As the nation’s healthcare delivery system continues its focus on population health, New Jersey hospitals and health systems have upped their investment in community benefit – reaching $2.9 billion in 2016, according to the 2018 Community Benefit Report issued by the New Jersey Hospital Association.
“Population health” is a proactive focus on the well-being of the broader community, shifting from illness to wellness. The community benefit offerings from New Jersey hospitals reflect that focus on well-being, serving more than 29 million people in 2016, according to the report.
“NJHA’s mission – to improve the health of the people of New Jersey – is exemplified by the wide-ranging activities and programs our members provide to meet the needs of the people in their communities,” said NJHA President and CEO Cathy Bennett. “By reaching out and addressing some of the social determinants of health, hospitals and health systems are committing to the overall wellness of the state.”
“Community benefit” is defined uniformly across the nation’s hospitals and health systems as a way to report activities and programs that meet specific community health needs. Criteria for programs to be called a community benefit include generating a low or negative margin, responding to the needs of New Jersey’s diverse populations, responding to public health needs and education or research that improves overall community health.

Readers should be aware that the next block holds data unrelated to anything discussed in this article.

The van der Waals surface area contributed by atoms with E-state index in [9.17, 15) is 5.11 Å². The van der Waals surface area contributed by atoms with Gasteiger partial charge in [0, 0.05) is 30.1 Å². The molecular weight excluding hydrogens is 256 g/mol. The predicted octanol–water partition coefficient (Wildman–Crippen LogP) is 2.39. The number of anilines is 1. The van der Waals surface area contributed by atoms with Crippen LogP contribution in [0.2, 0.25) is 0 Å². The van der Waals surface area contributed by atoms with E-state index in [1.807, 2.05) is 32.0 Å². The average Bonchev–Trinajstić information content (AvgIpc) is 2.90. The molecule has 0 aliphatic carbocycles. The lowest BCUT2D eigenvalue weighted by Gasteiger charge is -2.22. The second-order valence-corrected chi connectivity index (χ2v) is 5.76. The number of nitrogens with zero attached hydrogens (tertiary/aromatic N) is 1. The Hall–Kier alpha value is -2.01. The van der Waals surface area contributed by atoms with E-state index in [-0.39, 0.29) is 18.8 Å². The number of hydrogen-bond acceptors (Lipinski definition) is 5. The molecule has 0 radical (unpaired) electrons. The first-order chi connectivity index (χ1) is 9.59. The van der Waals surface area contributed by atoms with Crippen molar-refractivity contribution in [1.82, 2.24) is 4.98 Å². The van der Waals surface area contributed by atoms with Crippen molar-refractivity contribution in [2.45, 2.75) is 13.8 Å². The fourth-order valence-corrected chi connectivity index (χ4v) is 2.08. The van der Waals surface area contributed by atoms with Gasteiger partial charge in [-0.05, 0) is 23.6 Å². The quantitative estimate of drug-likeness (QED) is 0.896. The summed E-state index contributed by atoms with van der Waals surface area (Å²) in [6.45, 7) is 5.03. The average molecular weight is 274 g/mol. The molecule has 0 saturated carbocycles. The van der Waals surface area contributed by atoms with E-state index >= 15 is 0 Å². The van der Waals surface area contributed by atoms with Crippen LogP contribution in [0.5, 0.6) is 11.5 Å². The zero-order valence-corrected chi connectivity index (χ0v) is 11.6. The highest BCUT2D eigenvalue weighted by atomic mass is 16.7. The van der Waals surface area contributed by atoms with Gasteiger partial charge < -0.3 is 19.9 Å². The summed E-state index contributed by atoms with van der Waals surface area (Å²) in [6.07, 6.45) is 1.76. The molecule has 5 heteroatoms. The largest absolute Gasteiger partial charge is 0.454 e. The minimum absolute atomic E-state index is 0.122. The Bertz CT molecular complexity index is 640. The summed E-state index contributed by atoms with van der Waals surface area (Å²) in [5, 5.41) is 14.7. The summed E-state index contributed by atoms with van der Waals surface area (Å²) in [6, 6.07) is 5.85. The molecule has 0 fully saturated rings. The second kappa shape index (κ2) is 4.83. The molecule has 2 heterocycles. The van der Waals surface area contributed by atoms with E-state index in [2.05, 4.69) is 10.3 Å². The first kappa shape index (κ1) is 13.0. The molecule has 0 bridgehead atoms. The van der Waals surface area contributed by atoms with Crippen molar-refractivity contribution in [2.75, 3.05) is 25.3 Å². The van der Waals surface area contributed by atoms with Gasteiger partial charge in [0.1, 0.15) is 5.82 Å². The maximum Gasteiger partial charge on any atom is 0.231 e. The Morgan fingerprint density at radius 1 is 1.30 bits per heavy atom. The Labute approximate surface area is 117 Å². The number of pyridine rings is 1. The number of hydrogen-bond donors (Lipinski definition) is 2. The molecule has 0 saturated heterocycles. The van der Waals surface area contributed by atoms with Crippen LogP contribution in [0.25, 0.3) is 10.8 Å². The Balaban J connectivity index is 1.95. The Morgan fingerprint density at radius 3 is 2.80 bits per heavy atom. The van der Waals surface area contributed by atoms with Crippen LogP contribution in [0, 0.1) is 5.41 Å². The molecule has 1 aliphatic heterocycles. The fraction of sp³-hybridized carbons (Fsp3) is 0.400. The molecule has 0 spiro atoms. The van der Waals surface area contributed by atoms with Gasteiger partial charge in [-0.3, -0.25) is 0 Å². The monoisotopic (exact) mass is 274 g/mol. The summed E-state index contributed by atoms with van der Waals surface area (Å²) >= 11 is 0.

Highlights from New Jersey’s report include:
NJHA’s Health Research and Educational Trust (HRET) collected data electronically and manually from the state’s nonprofit healthcare providers to produce the 2018 Community Benefit Report.
“This $2.9 billion investment by our hospitals and health systems is an investment in improving the health of New Jersey residents and an investment in population health,” said Bennett. “Modern healthcare delivery is well beyond providing care to acutely ill people within the four walls of a hospital. Our hospitals are actively identifying healthcare challenges and barriers in our communities, developing targeted, proactive strategies and making them accessible where people live, work and play. That’s the all-important intersection between these community benefit programs and the population health vision.”
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